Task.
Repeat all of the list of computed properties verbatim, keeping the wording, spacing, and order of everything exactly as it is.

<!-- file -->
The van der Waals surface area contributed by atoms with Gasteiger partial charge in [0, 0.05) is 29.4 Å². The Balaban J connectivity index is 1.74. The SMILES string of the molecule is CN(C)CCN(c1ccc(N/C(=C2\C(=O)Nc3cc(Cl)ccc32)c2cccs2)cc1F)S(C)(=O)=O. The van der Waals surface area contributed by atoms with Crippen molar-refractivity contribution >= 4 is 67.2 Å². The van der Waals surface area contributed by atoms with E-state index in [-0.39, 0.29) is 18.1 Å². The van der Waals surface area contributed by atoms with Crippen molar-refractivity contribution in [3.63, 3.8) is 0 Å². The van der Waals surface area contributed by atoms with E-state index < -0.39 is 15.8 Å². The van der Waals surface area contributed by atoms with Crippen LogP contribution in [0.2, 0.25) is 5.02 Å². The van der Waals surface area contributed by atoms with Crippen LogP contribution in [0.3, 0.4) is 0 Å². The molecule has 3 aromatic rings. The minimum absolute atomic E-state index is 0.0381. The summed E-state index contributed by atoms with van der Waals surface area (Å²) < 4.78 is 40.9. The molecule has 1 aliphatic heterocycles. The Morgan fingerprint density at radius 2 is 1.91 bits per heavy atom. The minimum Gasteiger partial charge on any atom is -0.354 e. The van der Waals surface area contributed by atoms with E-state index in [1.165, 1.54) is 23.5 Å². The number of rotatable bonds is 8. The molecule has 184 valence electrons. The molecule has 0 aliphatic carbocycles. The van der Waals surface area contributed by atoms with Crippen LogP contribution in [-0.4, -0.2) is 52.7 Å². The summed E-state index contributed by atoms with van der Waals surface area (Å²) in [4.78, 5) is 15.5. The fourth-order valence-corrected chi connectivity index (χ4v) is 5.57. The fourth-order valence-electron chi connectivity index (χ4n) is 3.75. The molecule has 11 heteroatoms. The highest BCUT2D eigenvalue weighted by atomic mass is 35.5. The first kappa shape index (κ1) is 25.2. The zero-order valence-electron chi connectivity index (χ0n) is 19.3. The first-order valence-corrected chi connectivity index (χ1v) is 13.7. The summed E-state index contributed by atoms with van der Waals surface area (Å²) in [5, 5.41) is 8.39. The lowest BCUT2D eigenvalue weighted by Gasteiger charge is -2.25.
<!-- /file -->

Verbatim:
The van der Waals surface area contributed by atoms with Gasteiger partial charge in [0, 0.05) is 29.4 Å². The Balaban J connectivity index is 1.74. The SMILES string of the molecule is CN(C)CCN(c1ccc(N/C(=C2\C(=O)Nc3cc(Cl)ccc32)c2cccs2)cc1F)S(C)(=O)=O. The van der Waals surface area contributed by atoms with Crippen molar-refractivity contribution >= 4 is 67.2 Å². The van der Waals surface area contributed by atoms with E-state index in [-0.39, 0.29) is 18.1 Å². The van der Waals surface area contributed by atoms with Crippen molar-refractivity contribution in [3.63, 3.8) is 0 Å². The van der Waals surface area contributed by atoms with E-state index < -0.39 is 15.8 Å². The van der Waals surface area contributed by atoms with Crippen LogP contribution in [0.2, 0.25) is 5.02 Å². The van der Waals surface area contributed by atoms with Crippen LogP contribution in [0.3, 0.4) is 0 Å². The molecule has 3 aromatic rings. The minimum absolute atomic E-state index is 0.0381. The summed E-state index contributed by atoms with van der Waals surface area (Å²) < 4.78 is 40.9. The molecule has 1 aliphatic heterocycles. The Morgan fingerprint density at radius 2 is 1.91 bits per heavy atom. The minimum Gasteiger partial charge on any atom is -0.354 e. The van der Waals surface area contributed by atoms with E-state index in [1.165, 1.54) is 23.5 Å². The number of rotatable bonds is 8. The molecule has 184 valence electrons. The molecule has 0 aliphatic carbocycles. The van der Waals surface area contributed by atoms with Crippen LogP contribution in [-0.4, -0.2) is 52.7 Å². The summed E-state index contributed by atoms with van der Waals surface area (Å²) in [4.78, 5) is 15.5. The fourth-order valence-corrected chi connectivity index (χ4v) is 5.57. The fourth-order valence-electron chi connectivity index (χ4n) is 3.75. The molecule has 11 heteroatoms. The highest BCUT2D eigenvalue weighted by atomic mass is 35.5. The first kappa shape index (κ1) is 25.2. The zero-order valence-electron chi connectivity index (χ0n) is 19.3. The first-order valence-corrected chi connectivity index (χ1v) is 13.7. The summed E-state index contributed by atoms with van der Waals surface area (Å²) in [5, 5.41) is 8.39. The lowest BCUT2D eigenvalue weighted by Gasteiger charge is -2.25.